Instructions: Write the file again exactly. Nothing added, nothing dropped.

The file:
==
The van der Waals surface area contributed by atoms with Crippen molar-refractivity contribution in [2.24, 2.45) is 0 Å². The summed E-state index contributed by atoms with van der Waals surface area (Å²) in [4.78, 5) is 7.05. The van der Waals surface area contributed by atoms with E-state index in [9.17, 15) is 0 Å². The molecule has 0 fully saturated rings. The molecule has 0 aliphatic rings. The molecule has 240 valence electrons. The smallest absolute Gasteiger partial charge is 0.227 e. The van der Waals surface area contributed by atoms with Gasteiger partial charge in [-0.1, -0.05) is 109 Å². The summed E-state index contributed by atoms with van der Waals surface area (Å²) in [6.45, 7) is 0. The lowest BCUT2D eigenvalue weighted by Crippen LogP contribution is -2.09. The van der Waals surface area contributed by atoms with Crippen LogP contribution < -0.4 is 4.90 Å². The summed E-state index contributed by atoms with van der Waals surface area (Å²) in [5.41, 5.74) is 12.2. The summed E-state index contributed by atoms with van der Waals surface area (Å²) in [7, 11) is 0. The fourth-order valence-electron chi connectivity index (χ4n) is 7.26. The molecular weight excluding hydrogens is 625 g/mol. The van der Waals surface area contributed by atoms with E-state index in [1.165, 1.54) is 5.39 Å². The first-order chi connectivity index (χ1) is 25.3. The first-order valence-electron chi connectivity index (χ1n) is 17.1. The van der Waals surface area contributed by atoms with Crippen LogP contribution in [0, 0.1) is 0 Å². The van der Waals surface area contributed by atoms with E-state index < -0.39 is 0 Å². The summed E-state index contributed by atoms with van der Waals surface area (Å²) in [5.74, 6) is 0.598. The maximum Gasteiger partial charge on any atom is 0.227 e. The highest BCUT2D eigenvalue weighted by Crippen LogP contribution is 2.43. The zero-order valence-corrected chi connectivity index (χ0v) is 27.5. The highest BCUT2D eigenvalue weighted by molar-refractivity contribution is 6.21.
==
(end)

The van der Waals surface area contributed by atoms with Crippen molar-refractivity contribution in [2.24, 2.45) is 0 Å². The summed E-state index contributed by atoms with van der Waals surface area (Å²) in [4.78, 5) is 7.05. The van der Waals surface area contributed by atoms with E-state index in [9.17, 15) is 0 Å². The molecule has 0 fully saturated rings. The molecule has 0 aliphatic rings. The molecule has 240 valence electrons. The smallest absolute Gasteiger partial charge is 0.227 e. The van der Waals surface area contributed by atoms with Gasteiger partial charge in [-0.1, -0.05) is 109 Å². The summed E-state index contributed by atoms with van der Waals surface area (Å²) in [6.45, 7) is 0. The lowest BCUT2D eigenvalue weighted by Crippen LogP contribution is -2.09. The van der Waals surface area contributed by atoms with Crippen LogP contribution < -0.4 is 4.90 Å². The summed E-state index contributed by atoms with van der Waals surface area (Å²) in [5.41, 5.74) is 12.2. The summed E-state index contributed by atoms with van der Waals surface area (Å²) in [7, 11) is 0. The fourth-order valence-electron chi connectivity index (χ4n) is 7.26. The molecular weight excluding hydrogens is 625 g/mol. The van der Waals surface area contributed by atoms with E-state index in [1.165, 1.54) is 5.39 Å². The first-order chi connectivity index (χ1) is 25.3. The first-order valence-electron chi connectivity index (χ1n) is 17.1. The van der Waals surface area contributed by atoms with Crippen LogP contribution in [0, 0.1) is 0 Å². The van der Waals surface area contributed by atoms with E-state index < -0.39 is 0 Å². The summed E-state index contributed by atoms with van der Waals surface area (Å²) in [5.74, 6) is 0.598. The maximum Gasteiger partial charge on any atom is 0.227 e. The highest BCUT2D eigenvalue weighted by Crippen LogP contribution is 2.43. The zero-order valence-corrected chi connectivity index (χ0v) is 27.5. The highest BCUT2D eigenvalue weighted by molar-refractivity contribution is 6.21.